• Start cutting firewood, yesterday. This relates to the first – you will be uncomfortable, but the more wood you have, the less uncomfortable you will be. We burn a lot of wood. I had put aside 5 bush cords, and still had to buy 2 cords at the end of season. Come Spring, I was cutting every weekend and splitting and stacking and splitting. I swing my axe EVERY DAY for at least 15-20 minutes just adding to the pile. Wood, wood, wood, wood, wood….
  • You have 225 square feet to live. Mostly everything you need daily is crammed in there. I co-sleep with my two oldest, and my wife has the baby tucked in with her. It can be brutally cold at night. Sometimes, we must bring the chickens in (a flock of 15). It can get really tight. My wife has the most luxuriant space- a curtain behind which she gets changed.
  • You never stop working. Ever. I get up at 5:00AM, do what I can around the property, fire up my truck, fry up some eggs then off I go- climbing and cutting trees all day (I’m an arborist). At the end of the day, I come home, clean saws, fuel up and grease gear for the next day…. And then my chores start. Build a coop. Weed a garden. Split more wood. Insulate this, frame that, fix this… You will work dawn-to-dusk, 6 days a week.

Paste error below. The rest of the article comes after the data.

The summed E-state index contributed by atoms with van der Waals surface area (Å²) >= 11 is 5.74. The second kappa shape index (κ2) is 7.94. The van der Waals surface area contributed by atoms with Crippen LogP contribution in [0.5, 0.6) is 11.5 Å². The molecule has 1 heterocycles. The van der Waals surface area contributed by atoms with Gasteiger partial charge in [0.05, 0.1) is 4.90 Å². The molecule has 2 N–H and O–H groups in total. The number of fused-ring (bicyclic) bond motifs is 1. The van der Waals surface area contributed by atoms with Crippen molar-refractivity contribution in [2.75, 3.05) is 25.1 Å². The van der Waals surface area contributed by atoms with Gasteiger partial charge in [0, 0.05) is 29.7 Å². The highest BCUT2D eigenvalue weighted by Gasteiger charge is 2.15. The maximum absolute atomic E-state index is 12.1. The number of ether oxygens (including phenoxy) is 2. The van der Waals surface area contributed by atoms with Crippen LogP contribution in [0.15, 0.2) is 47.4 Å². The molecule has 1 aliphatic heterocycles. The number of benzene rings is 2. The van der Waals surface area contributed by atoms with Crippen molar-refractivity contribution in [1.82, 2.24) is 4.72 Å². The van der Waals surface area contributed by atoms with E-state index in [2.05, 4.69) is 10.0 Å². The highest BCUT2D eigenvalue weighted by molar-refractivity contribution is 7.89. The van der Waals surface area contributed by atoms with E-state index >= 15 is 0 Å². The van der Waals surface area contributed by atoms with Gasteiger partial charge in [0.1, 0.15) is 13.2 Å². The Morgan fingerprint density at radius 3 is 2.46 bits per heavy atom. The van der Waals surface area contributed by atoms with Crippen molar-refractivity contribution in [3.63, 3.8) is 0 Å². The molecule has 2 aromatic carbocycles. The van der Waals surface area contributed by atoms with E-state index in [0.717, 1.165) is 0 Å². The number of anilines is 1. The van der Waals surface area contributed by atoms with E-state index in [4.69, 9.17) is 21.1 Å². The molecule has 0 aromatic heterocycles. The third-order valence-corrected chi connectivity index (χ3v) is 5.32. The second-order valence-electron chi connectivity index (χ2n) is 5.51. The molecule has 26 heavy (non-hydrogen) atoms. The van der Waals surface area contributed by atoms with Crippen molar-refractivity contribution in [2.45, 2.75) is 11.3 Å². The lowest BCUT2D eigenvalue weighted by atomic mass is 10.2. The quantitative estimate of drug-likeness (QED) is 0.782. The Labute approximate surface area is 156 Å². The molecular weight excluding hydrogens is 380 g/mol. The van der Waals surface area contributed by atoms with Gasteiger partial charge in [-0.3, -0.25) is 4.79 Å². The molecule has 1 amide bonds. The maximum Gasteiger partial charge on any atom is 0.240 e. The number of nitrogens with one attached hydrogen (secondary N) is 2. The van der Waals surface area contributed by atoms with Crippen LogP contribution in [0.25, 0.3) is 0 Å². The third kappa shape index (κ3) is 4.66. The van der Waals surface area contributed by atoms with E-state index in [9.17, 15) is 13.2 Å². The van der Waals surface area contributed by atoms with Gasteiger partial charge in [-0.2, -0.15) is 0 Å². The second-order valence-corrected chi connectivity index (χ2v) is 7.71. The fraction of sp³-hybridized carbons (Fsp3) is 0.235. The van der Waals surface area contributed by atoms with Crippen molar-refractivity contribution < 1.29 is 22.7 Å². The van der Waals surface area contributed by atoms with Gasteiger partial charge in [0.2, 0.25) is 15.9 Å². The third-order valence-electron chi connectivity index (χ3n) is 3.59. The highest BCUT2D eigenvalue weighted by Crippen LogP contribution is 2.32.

• You are challenged physically and mentally, every day. You wake up cold. The rain pelts down on you. The snow is unrelenting for 5 months of the year. You carry your water to the kitchen (which is only now just under canvas). You hike in, you hike out, everything lifted, carried, or dragged. Things will be muddy, crooked, and cruddy. Get that tent up. Throw down some plywood in a less than perfect spot to put your tent on. Deal with the mud, the flies, the wasps, the mosquitoes. Check off that check list every day until you have a functioning but cruddily imperfect homestead- and then sort out the details